The NZ responsible investment (RI) sector is being led by top-down factors rather than bottom-up demand, according to a new report.
Demand for RI products from both retail and institutional investors flagged last year, the latest Responsible Investment Association of Australasia (RIAA) NZ benchmark study shows.
The RIAA industry survey found just 8 per cent of respondents saw institutional investor demand as a key driver of growth in the NZ RI sector compared to 33 per cent in the 2016 study. By the same measure, retail investor demand dropped from 33 per cent last year to 25 per cent in the latest report.
Indeed, weak demand from the retail investors emerged as the single largest factor holding back growth in the NZ RI market – jumping from 24 per cent in 2016 to 40 per cent a year later.
“A lack of demand from retail investors and an associated perceived lack of awareness of responsible investment by members of the public, identified by 40% and 27% of respondents respectively, were the two most common observations – pointing to a need for capacity building and education of retail investors as to the availability and performance benefits of RI products,” the RIAA report says.
However, during the year concerns about product availability and performance as RI retardants both fell from 34 per cent in 2016 to 23 per cent in the latest survey.
The RIAA study also found NZ ‘core’ RI equity funds – those that screen out at least some stocks – outperformed benchmarks over the one-, three-, five- and 10-year periods to the end of 2017. Global equity RI funds in the report sample fell behind the index over one and five years but outperformed during the three- and 10-year periods.
“This pleasingly reinforces global studies as well as our own Australian performance research that support the conclusion that responsibly invested funds provide similar or stronger risk-adjusted returns to their mainstream peers,” the RIAA report says.
Despite the downbeat projections on investor demand, RI funds under management (FUM) grew by some 40 per cent over the 2017 calendar year – fueled mainly by large asset managers refining products along environmental, social and governance (ESG) lines.
“Survey responses identified that a key driver of growth in RI funds was the further desire by clients to align investments to mission with the second most cited driver being the understanding that ESG factors impact on investment performance,” the study says.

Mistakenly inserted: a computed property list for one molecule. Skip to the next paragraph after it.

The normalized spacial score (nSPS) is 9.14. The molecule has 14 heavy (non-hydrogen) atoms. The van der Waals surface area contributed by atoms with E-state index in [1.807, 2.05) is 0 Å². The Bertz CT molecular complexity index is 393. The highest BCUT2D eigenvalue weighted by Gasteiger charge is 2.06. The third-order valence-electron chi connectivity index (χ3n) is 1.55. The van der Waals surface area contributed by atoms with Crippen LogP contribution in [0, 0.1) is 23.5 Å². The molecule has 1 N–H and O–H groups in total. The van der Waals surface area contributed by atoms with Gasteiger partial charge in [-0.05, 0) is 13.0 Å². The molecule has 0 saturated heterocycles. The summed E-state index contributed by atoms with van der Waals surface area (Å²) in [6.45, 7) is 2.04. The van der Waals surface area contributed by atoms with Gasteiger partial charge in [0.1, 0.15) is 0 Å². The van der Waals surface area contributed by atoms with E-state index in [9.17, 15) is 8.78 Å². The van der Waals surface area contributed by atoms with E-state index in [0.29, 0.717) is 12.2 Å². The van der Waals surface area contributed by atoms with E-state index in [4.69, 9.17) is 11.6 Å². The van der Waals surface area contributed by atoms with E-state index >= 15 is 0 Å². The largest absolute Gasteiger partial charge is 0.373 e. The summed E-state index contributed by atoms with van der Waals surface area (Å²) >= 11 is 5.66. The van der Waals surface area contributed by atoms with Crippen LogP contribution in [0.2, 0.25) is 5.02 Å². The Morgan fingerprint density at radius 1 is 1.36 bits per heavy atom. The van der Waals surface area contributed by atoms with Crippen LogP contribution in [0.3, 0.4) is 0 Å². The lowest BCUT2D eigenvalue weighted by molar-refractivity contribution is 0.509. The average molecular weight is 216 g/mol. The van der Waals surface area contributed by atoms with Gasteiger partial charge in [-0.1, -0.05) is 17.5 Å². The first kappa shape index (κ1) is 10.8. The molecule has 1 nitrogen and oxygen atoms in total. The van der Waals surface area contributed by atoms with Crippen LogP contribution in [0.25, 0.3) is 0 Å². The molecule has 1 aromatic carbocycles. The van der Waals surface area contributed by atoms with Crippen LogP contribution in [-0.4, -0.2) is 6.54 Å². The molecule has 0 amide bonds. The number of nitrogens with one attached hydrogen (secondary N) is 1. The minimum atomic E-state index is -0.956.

While overall RI FUM grew from about $131 billion to over $183 billion during the annual period, ‘core’ investments more than doubled to finish 2017 at $86.4 billion.
“Broad responsible investments – those integrating ESG considerations – grew by 9% to reach $97.0 billion,” the RIAA report says.
Both ‘sustainability themed’ and ‘impact’ investing remained static in NZ, the study says, recording FUM of $400 million (in two funds) and $100 million respectively over the last two years.
But there were signs that the nascent impact investing market in NZ was picking up, RIAA says, with a recent fund-raising effort (by the Ākina Foundation) and the growth of new industry networks.
“As we’ve seen in other markets, we anticipate that in future years there will be a rapid ramp up of activity and capital flowing to impact investments, from green bonds to social impact bonds, venture capital funds to private lending, micro finance to social infrastructure,” the report says. “NZ is now establishing a strong foundation for its impact investment activities.”
In a statement, RIAA chief, Simon O’Connor, said the NZ funds industry was also shifting the focus away from negative screening to an integrated ESG approach.
“In 2017 we have seen a move by investors to go beyond just screening out harmful industries, to a more proactive approach to responsible investing, driven in large part by a growing understanding that a responsible investment approach delivers better investment outcomes,” O’Connor said.
The RIAA NZ conference is scheduled for September 18 at Auckland’s Hilton Hotel.